Stir It Up: Reggae Album Cover Art : Jamaican Book Review

About the Book
Stir It Up — Before the advent of music videos and CDs, album covers provided international audiences with a colorful invitation to the exotic, exciting world of Jamaican reggae. Stir It Up surveys this highly popular cover art, featuring rare and classic covers from the early ska era through the dancehall style of the ’80s. While the cover art frequently reflects serious political and religious preoccupations, reggae’s lighter  side comes through in pictorial tributes to American Westerns, steamy dances, and
smoke-wreathed spliffs. Interviews with the designers reveal the true stories behind Bob Marley’s outlawed scratch ‘n’ sniff cover for Kaya, the mysterious fingerprints
masquerading as Peter Tosh’s on Wanted: Dread or Alive, plus many more fascinating  anecdotes about some of reggae’s most powerful covers. These classic reggae albums  continue to sell as CD reissues and have had an amazing impact on musical styles from  punk to rave to hip-hop. A celebration of the vibrant spirit of reggae music and style, Stir It Up will be cherished by fans of reggae and popular music everywhere.



Matt Stevens (Allentown, PA)
I live in a town that is devoid of diversified cultures. The art museum mainly displayes classical and modern paintings and the music scene is comprised of little more than college bar bands. Therefore I am rarely exposed to different cultures. While searching Amazon’s website, I discovered “Stir it Up” and was intrigued by the premise of the book. I decided to purchase “Stir it Up” and was amazed by how Morrow described a whole new sub-genre that was completely foriegn to me. Furthermore, I enjoyed how Morrow provided the reader with the proper tools to make intelligent and insightful interpretations to the symbolic and hidden meanings of the album covers. Thankfuly, due to “Stir it Up,” it was a whole new course in art appreciation.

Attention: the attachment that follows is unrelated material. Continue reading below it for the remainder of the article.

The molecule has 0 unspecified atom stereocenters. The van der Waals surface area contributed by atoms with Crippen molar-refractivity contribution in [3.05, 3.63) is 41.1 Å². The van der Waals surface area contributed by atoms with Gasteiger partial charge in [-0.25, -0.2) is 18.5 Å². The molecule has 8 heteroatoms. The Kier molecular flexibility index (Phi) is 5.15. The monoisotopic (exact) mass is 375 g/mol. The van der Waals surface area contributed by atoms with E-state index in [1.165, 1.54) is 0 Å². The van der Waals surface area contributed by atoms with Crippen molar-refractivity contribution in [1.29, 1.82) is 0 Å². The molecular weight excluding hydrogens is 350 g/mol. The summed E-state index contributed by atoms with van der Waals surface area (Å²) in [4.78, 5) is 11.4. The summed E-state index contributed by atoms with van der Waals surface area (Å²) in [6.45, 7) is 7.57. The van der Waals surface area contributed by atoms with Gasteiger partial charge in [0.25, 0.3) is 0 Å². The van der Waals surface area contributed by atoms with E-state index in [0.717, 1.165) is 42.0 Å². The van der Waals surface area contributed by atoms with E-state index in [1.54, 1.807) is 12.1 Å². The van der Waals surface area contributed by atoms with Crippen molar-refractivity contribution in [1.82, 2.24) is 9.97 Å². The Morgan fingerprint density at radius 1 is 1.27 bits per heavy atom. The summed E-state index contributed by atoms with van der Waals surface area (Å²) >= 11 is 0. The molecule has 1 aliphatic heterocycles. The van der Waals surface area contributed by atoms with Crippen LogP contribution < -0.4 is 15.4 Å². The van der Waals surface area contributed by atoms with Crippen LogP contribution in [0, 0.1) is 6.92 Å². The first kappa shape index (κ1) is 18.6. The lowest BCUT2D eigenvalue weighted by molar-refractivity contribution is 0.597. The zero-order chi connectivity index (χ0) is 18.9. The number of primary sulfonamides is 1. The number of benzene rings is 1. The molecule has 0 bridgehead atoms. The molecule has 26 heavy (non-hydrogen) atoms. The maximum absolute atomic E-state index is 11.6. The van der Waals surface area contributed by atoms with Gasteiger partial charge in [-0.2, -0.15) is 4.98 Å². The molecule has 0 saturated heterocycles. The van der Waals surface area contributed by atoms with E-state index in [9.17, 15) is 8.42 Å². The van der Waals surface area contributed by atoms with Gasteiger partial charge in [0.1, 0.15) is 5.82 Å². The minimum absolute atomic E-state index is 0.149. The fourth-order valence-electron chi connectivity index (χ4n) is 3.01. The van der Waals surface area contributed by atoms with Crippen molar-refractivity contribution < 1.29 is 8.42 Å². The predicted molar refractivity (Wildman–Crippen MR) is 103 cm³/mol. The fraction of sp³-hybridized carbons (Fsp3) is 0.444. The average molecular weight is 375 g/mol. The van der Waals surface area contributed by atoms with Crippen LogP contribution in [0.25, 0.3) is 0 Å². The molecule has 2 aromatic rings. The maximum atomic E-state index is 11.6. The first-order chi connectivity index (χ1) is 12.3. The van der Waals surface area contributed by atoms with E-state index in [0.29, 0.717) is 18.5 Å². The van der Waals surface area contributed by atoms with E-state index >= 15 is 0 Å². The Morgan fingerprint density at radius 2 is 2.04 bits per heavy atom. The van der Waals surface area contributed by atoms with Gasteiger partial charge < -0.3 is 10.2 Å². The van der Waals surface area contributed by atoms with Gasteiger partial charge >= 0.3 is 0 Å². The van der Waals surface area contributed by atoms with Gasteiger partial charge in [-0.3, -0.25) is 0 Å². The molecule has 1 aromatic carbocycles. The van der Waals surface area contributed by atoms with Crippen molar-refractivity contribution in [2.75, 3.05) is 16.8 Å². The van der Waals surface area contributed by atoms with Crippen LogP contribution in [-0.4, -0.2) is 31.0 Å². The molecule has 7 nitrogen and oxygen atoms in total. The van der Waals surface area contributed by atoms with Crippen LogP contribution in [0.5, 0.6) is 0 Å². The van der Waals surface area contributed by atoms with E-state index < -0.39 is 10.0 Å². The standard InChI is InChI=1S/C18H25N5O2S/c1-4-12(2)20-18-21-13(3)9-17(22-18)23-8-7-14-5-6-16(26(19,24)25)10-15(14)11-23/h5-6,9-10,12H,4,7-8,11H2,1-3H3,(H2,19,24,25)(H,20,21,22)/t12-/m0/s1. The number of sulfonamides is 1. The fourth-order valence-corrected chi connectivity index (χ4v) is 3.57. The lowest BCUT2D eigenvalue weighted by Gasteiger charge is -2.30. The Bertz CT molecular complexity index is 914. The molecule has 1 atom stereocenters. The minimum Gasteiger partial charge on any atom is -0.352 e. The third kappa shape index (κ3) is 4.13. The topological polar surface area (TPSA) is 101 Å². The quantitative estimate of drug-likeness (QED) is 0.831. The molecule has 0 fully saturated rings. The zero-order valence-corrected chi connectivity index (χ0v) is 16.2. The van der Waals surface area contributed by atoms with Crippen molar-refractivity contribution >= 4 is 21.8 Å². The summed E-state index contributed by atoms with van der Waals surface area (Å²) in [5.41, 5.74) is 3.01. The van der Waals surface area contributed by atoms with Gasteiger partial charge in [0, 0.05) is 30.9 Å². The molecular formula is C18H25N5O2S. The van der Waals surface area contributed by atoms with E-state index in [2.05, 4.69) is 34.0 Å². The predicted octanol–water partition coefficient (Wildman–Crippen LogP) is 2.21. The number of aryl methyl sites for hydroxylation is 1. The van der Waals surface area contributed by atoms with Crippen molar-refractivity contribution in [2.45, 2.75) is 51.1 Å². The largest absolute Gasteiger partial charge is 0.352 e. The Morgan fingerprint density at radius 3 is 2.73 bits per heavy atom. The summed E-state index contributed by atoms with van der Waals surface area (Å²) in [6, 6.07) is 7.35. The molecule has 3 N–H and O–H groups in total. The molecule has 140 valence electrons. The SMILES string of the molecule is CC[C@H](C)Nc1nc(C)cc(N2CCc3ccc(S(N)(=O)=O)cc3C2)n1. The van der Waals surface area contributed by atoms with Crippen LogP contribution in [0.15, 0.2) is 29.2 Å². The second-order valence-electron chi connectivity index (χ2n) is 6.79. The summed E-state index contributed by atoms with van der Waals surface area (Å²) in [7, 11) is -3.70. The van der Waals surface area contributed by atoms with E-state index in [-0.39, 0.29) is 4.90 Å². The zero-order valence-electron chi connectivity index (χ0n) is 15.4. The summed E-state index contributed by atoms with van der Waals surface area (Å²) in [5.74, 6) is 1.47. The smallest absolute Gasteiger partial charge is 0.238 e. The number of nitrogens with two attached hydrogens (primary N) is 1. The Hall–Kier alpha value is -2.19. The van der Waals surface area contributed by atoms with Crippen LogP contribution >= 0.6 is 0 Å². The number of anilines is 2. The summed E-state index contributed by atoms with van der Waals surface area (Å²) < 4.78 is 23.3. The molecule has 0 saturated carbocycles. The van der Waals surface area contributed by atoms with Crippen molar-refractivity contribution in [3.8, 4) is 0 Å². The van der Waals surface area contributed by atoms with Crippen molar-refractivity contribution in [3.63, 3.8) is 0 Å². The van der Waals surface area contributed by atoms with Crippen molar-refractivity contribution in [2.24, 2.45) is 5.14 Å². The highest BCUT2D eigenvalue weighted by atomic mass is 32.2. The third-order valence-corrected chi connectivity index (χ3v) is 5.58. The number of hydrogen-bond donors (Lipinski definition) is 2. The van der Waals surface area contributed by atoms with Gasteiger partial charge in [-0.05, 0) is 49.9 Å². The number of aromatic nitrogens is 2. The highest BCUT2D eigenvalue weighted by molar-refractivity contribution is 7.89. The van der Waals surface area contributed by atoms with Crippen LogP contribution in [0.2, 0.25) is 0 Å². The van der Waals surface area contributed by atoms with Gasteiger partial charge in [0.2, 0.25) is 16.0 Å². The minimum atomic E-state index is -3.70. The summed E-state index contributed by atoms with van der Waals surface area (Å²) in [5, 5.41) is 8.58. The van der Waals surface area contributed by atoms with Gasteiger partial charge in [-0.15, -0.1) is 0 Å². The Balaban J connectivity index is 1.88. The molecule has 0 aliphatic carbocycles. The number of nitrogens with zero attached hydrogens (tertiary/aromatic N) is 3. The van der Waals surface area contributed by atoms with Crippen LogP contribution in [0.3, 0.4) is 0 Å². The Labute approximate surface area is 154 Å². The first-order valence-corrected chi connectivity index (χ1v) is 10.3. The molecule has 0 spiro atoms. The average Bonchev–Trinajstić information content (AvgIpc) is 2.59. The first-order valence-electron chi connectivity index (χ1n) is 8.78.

Michael J. Mazza (Pittsburgh, PA USA)
“Stir It Up: Reggae Album Cover Art” is a fascinating collection of images. The art is accompanied by text written by Chris Morrow; Neville Garrick wrote the foreword.

The vibrant, full color illustrations reproduce reggae album cover art of the 1960s, 70s, and 80s. The cover art ranges from straightforward photographs of the Jamaican landscape and people to ambitious graphic designs. Many iconic images are featured: Ethiopian Emperor Haile Selassie (many times), the lion, the Star of David, marijuana plants, Che Guevera, and–of course–lots of dreadlocks. There are occasionally touches of satire and humor, such as a 1982 Prince Jammy cover spoofing the “Space Invaders” video game.

Artists whose covers are featured include Peter Tosh, Judy Mowatt, Black Uhuru, and the legendary Bob Marley and the Wailers. In his foreword, Neville Garrick pays tribute to Marley, noting that he “is now regarded as the voice of the oppressed, regardless of their race, religion, or language.”

I myself know fairly little about Reggae music, but I was captivated by the striking images contained in this book. “Stir It Up” is a noteworthy achievement.

About the Author
Chris Morrow has been an avid collector of reggae vinyl since the late 1970s, traveling the globe in search of classic covers. He currently resides in the reggae oasis of Brooklyn, expanding his collection through his partnership in Soul on Top Records.

Where to Buy the Book
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